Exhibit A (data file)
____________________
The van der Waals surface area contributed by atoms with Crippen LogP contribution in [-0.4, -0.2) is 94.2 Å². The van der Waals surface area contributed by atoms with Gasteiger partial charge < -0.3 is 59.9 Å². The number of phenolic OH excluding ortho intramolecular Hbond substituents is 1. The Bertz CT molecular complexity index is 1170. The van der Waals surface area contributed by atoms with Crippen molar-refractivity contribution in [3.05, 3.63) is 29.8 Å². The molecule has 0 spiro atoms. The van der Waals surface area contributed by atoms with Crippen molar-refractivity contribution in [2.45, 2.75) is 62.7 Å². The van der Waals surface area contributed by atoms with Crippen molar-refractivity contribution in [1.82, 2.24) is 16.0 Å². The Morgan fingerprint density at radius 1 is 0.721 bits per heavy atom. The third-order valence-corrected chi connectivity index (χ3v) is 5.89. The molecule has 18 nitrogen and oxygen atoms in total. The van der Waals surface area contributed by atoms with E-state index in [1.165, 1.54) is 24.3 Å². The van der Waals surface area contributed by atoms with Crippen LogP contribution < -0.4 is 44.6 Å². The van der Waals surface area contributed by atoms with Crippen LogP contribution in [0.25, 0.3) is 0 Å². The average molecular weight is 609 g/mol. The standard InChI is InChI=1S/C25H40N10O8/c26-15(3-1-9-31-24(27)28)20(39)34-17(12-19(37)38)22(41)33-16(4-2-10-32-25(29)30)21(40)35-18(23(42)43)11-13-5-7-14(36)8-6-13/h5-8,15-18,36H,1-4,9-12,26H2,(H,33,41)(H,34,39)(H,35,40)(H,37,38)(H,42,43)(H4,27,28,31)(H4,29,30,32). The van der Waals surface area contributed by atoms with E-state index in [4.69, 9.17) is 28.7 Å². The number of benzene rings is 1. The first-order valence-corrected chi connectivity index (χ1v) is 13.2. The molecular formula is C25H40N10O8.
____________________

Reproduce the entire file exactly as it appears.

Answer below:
The van der Waals surface area contributed by atoms with Crippen LogP contribution in [-0.4, -0.2) is 94.2 Å². The van der Waals surface area contributed by atoms with Gasteiger partial charge < -0.3 is 59.9 Å². The number of phenolic OH excluding ortho intramolecular Hbond substituents is 1. The Bertz CT molecular complexity index is 1170. The van der Waals surface area contributed by atoms with Crippen molar-refractivity contribution in [3.05, 3.63) is 29.8 Å². The molecule has 0 spiro atoms. The van der Waals surface area contributed by atoms with Crippen molar-refractivity contribution in [2.45, 2.75) is 62.7 Å². The van der Waals surface area contributed by atoms with Crippen molar-refractivity contribution in [1.82, 2.24) is 16.0 Å². The Morgan fingerprint density at radius 1 is 0.721 bits per heavy atom. The third-order valence-corrected chi connectivity index (χ3v) is 5.89. The molecule has 18 nitrogen and oxygen atoms in total. The van der Waals surface area contributed by atoms with E-state index in [1.165, 1.54) is 24.3 Å². The van der Waals surface area contributed by atoms with Crippen LogP contribution < -0.4 is 44.6 Å². The van der Waals surface area contributed by atoms with Crippen LogP contribution in [0.25, 0.3) is 0 Å². The average molecular weight is 609 g/mol. The standard InChI is InChI=1S/C25H40N10O8/c26-15(3-1-9-31-24(27)28)20(39)34-17(12-19(37)38)22(41)33-16(4-2-10-32-25(29)30)21(40)35-18(23(42)43)11-13-5-7-14(36)8-6-13/h5-8,15-18,36H,1-4,9-12,26H2,(H,33,41)(H,34,39)(H,35,40)(H,37,38)(H,42,43)(H4,27,28,31)(H4,29,30,32). The van der Waals surface area contributed by atoms with E-state index in [4.69, 9.17) is 28.7 Å². The number of benzene rings is 1. The first-order valence-corrected chi connectivity index (χ1v) is 13.2. The molecular formula is C25H40N10O8.